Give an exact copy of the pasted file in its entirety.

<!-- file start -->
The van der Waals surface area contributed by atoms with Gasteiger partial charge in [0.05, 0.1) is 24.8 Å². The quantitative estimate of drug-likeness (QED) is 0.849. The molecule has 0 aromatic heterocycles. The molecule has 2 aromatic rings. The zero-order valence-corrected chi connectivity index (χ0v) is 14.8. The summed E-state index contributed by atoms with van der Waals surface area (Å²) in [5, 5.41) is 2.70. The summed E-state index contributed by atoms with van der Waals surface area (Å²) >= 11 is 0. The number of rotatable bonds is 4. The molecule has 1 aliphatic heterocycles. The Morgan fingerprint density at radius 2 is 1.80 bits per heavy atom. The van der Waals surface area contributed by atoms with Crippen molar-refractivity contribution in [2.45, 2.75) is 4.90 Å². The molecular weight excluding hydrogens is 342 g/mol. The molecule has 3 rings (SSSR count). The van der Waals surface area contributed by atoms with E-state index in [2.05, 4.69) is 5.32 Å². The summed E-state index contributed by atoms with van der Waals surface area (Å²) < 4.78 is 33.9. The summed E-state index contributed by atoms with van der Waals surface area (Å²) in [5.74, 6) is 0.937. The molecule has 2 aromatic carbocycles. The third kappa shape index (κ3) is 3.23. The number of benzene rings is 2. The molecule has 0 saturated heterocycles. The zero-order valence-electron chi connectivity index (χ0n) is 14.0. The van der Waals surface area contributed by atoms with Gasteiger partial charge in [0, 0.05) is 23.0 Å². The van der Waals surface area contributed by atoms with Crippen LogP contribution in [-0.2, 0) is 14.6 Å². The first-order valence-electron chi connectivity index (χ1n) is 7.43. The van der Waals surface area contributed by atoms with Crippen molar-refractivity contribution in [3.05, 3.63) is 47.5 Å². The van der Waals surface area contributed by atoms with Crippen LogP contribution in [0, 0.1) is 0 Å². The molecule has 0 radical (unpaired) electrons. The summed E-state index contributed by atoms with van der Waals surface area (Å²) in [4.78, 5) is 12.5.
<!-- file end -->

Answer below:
The van der Waals surface area contributed by atoms with Gasteiger partial charge in [0.05, 0.1) is 24.8 Å². The quantitative estimate of drug-likeness (QED) is 0.849. The molecule has 0 aromatic heterocycles. The molecule has 2 aromatic rings. The zero-order valence-corrected chi connectivity index (χ0v) is 14.8. The summed E-state index contributed by atoms with van der Waals surface area (Å²) in [5, 5.41) is 2.70. The summed E-state index contributed by atoms with van der Waals surface area (Å²) >= 11 is 0. The number of rotatable bonds is 4. The molecule has 1 aliphatic heterocycles. The Morgan fingerprint density at radius 2 is 1.80 bits per heavy atom. The van der Waals surface area contributed by atoms with Crippen molar-refractivity contribution in [2.45, 2.75) is 4.90 Å². The molecular weight excluding hydrogens is 342 g/mol. The molecule has 3 rings (SSSR count). The van der Waals surface area contributed by atoms with E-state index in [2.05, 4.69) is 5.32 Å². The summed E-state index contributed by atoms with van der Waals surface area (Å²) < 4.78 is 33.9. The summed E-state index contributed by atoms with van der Waals surface area (Å²) in [5.74, 6) is 0.937. The molecule has 2 aromatic carbocycles. The third kappa shape index (κ3) is 3.23. The number of benzene rings is 2. The molecule has 0 saturated heterocycles. The zero-order valence-electron chi connectivity index (χ0n) is 14.0. The van der Waals surface area contributed by atoms with Gasteiger partial charge in [0, 0.05) is 23.0 Å². The van der Waals surface area contributed by atoms with Crippen LogP contribution in [-0.2, 0) is 14.6 Å². The first-order valence-electron chi connectivity index (χ1n) is 7.43. The van der Waals surface area contributed by atoms with Crippen molar-refractivity contribution in [3.05, 3.63) is 47.5 Å². The van der Waals surface area contributed by atoms with Crippen LogP contribution in [0, 0.1) is 0 Å². The molecule has 0 radical (unpaired) electrons. The summed E-state index contributed by atoms with van der Waals surface area (Å²) in [4.78, 5) is 12.5.